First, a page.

Focus amplifies. Focus distills. Focus is a muscle of the mind. Focus is the collection of a million choices made during the course of completing anything worthwhile. Focus transforms intention to passionate effort. Then, transforms that effort into the searing beam of sunlight that burns a charred checkmark next to a difficult task on a to-do list, emphatically marking the project as complete.
We all know how important focus is and what it can do, but how do we get more focused in our work day? I recommend that we follow Tyler Durden’s advice- focus says no to distractions, and lets that which doesn’t matter truly slide.
So, how do we manage distractions and get rid of less important things?
Consider a few questions:
– What’s the ideal?
– What’s the reality?
– What are specific defenses against distraction?
Let’s take a look at each in turn.
1. What is the Ideal?
Let’s get one thing straight, what I’m about to describe is the ideal. Ideal definition includes:
i·de·al [ahy-dee-uhl, ahy-deel]
– a standard of perfection or excellence.
– a conception or conforming to such a standard, and taken as a model for imitation.
– an ultimate object or aim of endeavor, especially one of high or noble character.
I propose that everyday one strives for 4 hours of uninterrupted focus. I know this sounds ideal-istic – it’s supposed to. Each day, I strive for a half day of pure personal productivity. Uncluttered, uninterrupted and absolutely unrealistic. I usually fail – but I pursue this ideal each day.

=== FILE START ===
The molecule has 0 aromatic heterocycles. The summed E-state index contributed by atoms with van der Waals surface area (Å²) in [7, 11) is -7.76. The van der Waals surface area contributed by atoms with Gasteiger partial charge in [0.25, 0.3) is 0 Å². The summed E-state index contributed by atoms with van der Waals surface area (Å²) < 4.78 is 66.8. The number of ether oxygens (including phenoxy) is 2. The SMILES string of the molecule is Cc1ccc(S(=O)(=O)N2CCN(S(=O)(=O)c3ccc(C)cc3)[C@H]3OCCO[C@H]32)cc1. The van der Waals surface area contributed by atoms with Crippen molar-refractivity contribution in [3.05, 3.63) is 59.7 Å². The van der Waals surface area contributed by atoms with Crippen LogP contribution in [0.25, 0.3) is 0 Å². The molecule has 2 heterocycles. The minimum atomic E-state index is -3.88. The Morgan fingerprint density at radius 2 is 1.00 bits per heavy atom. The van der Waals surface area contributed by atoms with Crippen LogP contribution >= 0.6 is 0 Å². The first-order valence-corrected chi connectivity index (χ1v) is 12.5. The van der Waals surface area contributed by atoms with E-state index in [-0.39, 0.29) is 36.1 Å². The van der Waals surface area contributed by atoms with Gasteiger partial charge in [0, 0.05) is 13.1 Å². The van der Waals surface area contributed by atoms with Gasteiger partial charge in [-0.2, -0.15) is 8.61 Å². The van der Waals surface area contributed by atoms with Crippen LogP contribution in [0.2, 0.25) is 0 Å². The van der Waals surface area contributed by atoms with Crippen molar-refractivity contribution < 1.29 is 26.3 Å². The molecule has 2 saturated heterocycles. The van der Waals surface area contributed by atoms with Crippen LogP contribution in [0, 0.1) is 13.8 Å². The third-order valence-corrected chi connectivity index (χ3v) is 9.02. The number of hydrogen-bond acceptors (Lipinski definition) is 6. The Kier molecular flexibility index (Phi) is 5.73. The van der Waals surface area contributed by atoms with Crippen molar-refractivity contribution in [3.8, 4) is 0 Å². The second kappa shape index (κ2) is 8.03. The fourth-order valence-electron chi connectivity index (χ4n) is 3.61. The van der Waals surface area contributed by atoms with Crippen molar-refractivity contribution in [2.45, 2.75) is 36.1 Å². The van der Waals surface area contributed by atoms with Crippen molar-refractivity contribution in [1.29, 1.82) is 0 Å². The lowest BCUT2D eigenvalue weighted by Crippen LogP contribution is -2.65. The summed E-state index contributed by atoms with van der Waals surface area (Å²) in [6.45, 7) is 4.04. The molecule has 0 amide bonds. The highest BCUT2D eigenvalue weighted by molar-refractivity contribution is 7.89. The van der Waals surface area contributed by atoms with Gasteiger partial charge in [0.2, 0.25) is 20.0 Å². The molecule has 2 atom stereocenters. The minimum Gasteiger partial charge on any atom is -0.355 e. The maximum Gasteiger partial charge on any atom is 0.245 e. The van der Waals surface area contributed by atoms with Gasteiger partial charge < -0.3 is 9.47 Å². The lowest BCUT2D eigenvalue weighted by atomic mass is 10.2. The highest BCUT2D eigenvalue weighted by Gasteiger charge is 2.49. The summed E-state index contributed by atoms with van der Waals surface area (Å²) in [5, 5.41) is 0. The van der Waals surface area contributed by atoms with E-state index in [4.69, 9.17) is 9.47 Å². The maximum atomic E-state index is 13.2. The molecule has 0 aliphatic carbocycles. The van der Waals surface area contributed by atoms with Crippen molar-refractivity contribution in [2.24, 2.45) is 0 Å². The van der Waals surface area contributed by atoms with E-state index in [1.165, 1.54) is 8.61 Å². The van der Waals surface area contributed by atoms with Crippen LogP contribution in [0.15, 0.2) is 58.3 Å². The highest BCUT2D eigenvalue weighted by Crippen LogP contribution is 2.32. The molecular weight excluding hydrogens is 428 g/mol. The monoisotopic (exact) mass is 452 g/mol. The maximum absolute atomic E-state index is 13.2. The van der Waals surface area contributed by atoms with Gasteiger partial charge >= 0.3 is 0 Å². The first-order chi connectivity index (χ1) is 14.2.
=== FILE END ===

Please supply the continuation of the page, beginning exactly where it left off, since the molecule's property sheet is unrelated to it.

Most of the meaningful work I ever get done, it turns out, falls in this 4 hour period of time. The other half of the day is also essential; it’s when I try to schedule meetings, have impromptu ping-pong battles, build relationships with employees, brainstorm ideas, work with clients, write emails, train employees, put out fires and do all the other things that come up in a day at Gravitate Online.
However, the big picture planning, creative writing, strategic thinking and promised to-do tasks are best done when I’m more focused. You know, the tasks that really drive the long-term growth of your company and/or career. The completed tasks that earn you a reputation for being responsible, creative and insightful. This work is best done when I’m focused and working efficiently. Setting a time, each day, to do this essential work will have an amazing effect on your day, business relationships and career. My goal is to train my mind-muscle to focus on these individual tasks for 4 hours each day.
That’s the ideal, but what’s the reality? Check out Part 2.